It became a established festival during the Song Dynasty, and has become as popular as the Spring Festival since the Ming and Qing Dynasties. Celebrations has continued ever since and more customs for marking this occasion have been formed.
There are several explanations on when and where the festival began and some of the most convincing versions are as follows:
Version One: Nanjing and Mid-autumn Festival
A much-told story about the beginning of the Mid-autumn Festival celebration comes from Niuzhu (a place in ancient Nanjing).
As early as 1,600 years ago, Nanjing which was called Jianye served as capital of the Eastern Jin Dynasty. On a Mid-autumn night when Xie Shangyue, the governor of Niuzhu, was boating on a river he met Yuan Hong, a poor, frustrated but gifted scholar who had to earn his living by renting boats.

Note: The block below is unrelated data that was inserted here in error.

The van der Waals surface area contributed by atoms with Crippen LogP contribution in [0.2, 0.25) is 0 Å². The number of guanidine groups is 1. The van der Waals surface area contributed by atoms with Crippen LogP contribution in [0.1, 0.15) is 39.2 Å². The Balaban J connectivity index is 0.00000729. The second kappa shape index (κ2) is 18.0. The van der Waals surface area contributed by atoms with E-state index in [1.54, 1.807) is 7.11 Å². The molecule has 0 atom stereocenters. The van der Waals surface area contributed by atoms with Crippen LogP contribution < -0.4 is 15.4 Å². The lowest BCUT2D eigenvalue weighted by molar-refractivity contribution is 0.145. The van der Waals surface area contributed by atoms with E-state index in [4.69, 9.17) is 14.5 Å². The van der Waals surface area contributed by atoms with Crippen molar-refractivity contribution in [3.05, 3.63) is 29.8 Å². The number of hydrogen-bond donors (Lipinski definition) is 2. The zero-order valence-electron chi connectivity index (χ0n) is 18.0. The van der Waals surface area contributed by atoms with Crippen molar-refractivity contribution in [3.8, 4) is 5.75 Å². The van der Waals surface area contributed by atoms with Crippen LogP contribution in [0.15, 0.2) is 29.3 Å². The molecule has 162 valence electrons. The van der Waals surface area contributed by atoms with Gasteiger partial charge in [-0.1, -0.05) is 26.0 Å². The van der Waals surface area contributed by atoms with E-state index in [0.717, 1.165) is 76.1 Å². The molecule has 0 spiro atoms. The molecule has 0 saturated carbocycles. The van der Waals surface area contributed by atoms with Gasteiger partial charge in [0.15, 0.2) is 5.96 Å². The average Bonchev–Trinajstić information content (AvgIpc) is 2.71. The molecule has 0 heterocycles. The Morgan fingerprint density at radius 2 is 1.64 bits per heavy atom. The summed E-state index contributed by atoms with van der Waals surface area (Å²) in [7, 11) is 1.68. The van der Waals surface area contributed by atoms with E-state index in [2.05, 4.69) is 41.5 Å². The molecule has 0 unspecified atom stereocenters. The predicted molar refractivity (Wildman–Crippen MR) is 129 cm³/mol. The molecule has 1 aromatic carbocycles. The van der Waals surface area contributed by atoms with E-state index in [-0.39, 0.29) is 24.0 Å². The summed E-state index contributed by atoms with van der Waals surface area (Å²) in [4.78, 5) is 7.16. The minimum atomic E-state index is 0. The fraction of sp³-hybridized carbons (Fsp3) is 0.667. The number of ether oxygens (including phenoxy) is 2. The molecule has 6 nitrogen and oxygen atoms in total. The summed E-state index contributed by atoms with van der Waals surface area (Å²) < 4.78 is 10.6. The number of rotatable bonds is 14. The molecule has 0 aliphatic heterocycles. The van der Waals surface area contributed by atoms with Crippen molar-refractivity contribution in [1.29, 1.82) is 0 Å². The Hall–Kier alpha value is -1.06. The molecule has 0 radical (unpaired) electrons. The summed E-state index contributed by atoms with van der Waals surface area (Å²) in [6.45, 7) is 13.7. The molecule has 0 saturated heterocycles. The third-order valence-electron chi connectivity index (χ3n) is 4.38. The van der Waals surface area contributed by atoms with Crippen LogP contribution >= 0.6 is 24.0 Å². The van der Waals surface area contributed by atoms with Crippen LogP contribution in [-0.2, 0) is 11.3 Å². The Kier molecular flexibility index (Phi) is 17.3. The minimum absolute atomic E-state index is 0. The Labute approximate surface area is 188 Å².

Admiring his ability, Xie made friend with him and Yuan had a rise to fame with the help of Xie. Later on, having heard of the story, many refined scholars from all over the country followed suit to boat in the river, climb up the towers, and watch the moon.
Famous poets like Li Bai and Ou Yangzhan were all touched by the story, and then wrote numbers of poems about it. Because of this, the tradition of watching the moon on Mid-Autumn Festival gradually came into being.
Version Two: Season and Climate
The Mid-Autumn day is the very moment of rice maturity. And at that day farmers will worship the local God of land, whose birthday is exactly on that day.